Welcome to European Tribune. It's gone a bit quiet around here these days, but it's still going.
Russophobia is not simply creature of the right. In fact,  before the USSR it was a left wing talking point. The current Russophobic talking points are straight from that left wing playbook (not that most of those using them are aware of that).

 In Poland the right tended to actually be rather accomadionist towards RUssia, and some still are - they hate the godless masonic neoliberal judeo-marxist spirit that runs Western Europe, and the heretical (Protestant) neo-liberal judeo-capitalist spirit that runs America. Plus they believe that Poland's big enemy is Germany, that the EU is basically a German empire and want a close alliance with Russia against the German threat. This is part of what makes the anti-Atlanticist camp so weak in Poland. FIrst it's very much a minority, and then it's split three ways between fascists, leftists, and nostalgics for the old regime. The first and the third might be willing to uneasily cooperate, as might the second and third, but that's it.

by MarekNYC on Wed Aug 20th, 2008 at 09:42:30 PM EST
This is really interesting, thanks for your insights. It seems the Poles have lots of enemies, and manage to keep their friend sufficiently far away, across the Atlantic.

Still, how come France has managed to get into the business of repairing its relations with Germany right after WWII (Adenauer, de Gaulle) ?
Is there any hope that Poland will one day realize it's time to work towards having friends in Europe ? Is it on the agenda for anyone over there ?

by balbuz on Thu Aug 21st, 2008 at 10:13:17 AM EST
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There's been a lot of work in repairing relations with Germany. There are three catches. First is the large viscerally anti-German segment of the Polish population, which includes the twins - so that sort of didn't help things. The issue of how the Germans treat the history of the postwar expulsions is another - and there's blame on both sides of that dispute, with German political pandering to the Vertriebene lobby and Polish nationalists objecting to any commemoration of what was a horrible tragedy for the Germans.  Finally, the issue of German relations with Putin has recently caused problems, particularly under Schroeder. But overall, it's not that bad.

On Russia, with the current mindset of the Russian elites, not a chance. You would need a Russia willing to consistently and strongly express regret and apologies  for 1939-41 and 1945-89 while treating the break up of the Soviet Union and it's East European empire as a clearly positive event. I don't mean that they can't express regrets at the turmoil and suffering that accompanied it, but the actual loss of empire itself has to be seen as a good thing by the Russian elites. At the moment they are doing the reverse. As long as that is the case, the Poles will treat the Russians the way any former colony would treat it's former imperial masters who clearly see the loss of the colonial empire as bad, and believe that they deserve a certain deference in their former colonies.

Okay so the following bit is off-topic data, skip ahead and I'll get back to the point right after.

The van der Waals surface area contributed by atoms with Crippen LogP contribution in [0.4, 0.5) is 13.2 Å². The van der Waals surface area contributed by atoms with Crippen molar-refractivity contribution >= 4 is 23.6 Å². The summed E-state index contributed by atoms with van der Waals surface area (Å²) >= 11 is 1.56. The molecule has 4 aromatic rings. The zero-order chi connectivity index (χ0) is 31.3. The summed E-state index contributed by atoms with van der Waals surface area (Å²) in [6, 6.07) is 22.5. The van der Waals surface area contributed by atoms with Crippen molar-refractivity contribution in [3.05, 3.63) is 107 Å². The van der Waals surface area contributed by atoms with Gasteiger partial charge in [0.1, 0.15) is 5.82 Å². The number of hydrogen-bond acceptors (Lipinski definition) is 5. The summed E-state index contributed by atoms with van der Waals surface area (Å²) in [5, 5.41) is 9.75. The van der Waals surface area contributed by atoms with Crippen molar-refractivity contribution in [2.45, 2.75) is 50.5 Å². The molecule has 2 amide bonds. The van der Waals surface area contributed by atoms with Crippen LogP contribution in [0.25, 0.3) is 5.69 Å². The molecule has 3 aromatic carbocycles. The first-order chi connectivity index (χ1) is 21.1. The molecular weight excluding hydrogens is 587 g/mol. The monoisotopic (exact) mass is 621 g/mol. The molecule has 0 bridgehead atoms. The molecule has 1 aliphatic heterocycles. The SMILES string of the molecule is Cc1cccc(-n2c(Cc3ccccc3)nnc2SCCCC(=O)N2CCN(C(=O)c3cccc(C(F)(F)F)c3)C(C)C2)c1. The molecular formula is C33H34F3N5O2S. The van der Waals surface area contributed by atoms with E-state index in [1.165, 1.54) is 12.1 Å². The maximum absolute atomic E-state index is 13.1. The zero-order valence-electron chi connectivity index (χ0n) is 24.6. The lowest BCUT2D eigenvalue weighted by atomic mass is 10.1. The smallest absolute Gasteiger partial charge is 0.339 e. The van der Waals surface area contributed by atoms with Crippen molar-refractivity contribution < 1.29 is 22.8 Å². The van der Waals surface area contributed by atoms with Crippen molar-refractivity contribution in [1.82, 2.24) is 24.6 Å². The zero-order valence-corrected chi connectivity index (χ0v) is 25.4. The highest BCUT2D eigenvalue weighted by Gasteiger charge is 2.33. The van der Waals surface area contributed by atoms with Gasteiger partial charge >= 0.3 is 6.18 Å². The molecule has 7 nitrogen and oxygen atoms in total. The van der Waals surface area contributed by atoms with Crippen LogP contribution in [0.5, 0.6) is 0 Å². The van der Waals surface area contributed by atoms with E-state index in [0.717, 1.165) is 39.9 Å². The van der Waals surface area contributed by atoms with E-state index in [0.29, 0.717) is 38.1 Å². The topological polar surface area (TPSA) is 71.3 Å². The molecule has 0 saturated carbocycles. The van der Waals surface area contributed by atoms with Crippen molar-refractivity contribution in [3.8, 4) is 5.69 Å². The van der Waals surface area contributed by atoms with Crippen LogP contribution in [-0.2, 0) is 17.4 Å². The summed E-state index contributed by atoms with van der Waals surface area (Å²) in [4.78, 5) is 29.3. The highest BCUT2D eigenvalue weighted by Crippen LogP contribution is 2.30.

by MarekNYC on Thu Aug 21st, 2008 at 10:54:43 AM EST
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Well, I was talking about Russophobia in America.  Today it is alive and well on the left (if you click on the link to Timothy's site, you can find more of my thougts on that) but even before the turn of the century in America, the leftist socialist trade-unionist movement in America was associated with Russia.  I just finished a book based on the case of a man in Chicago who was murdered by police in 1908, ostensibly for being an anarchist, on the sole basis that he looked like a Russian Jew. And then of course there was McCarthyism.  

There seems to be little or no association left in American between the left and Russia, as there was in the early to mid 20th Century, thanks to a combination of blacklists over here and Stalinism over there.  What's noteable now is how the neo-cons use tenuous arugments like civil liberties and democracy for demonizine Russia, and the left plays right into their hands, buys it hook line and sinker, even though the neo-cons could give a hoot less about civil liberties and democracy.  

"Pretending that you already know the answer when you don't is not actually very helpful." ~Migeru.

by poemless on Thu Aug 21st, 2008 at 10:48:15 AM EST
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I wouldn't call it playing into their hands, anymore than complaining about US abuses is playing into the hands of various human rights abusing critics of the US abroad. Just because the North Koreans and Cubans criticize certain things doesn't mean that the critiques aren't valid, ditto in reverse for the neo-cons.
by MarekNYC on Thu Aug 21st, 2008 at 10:57:17 AM EST
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I don't know about valid.  Valid would imply we actually give a f* about human rights abuses.

Insincere, inflated, manipulative and distorted - yes.  It's a Trojan horse of concern.  It's like the SNL skit with the killer shark and the candy gram.

"Pretending that you already know the answer when you don't is not actually very helpful." ~Migeru.

by poemless on Thu Aug 21st, 2008 at 11:09:14 AM EST
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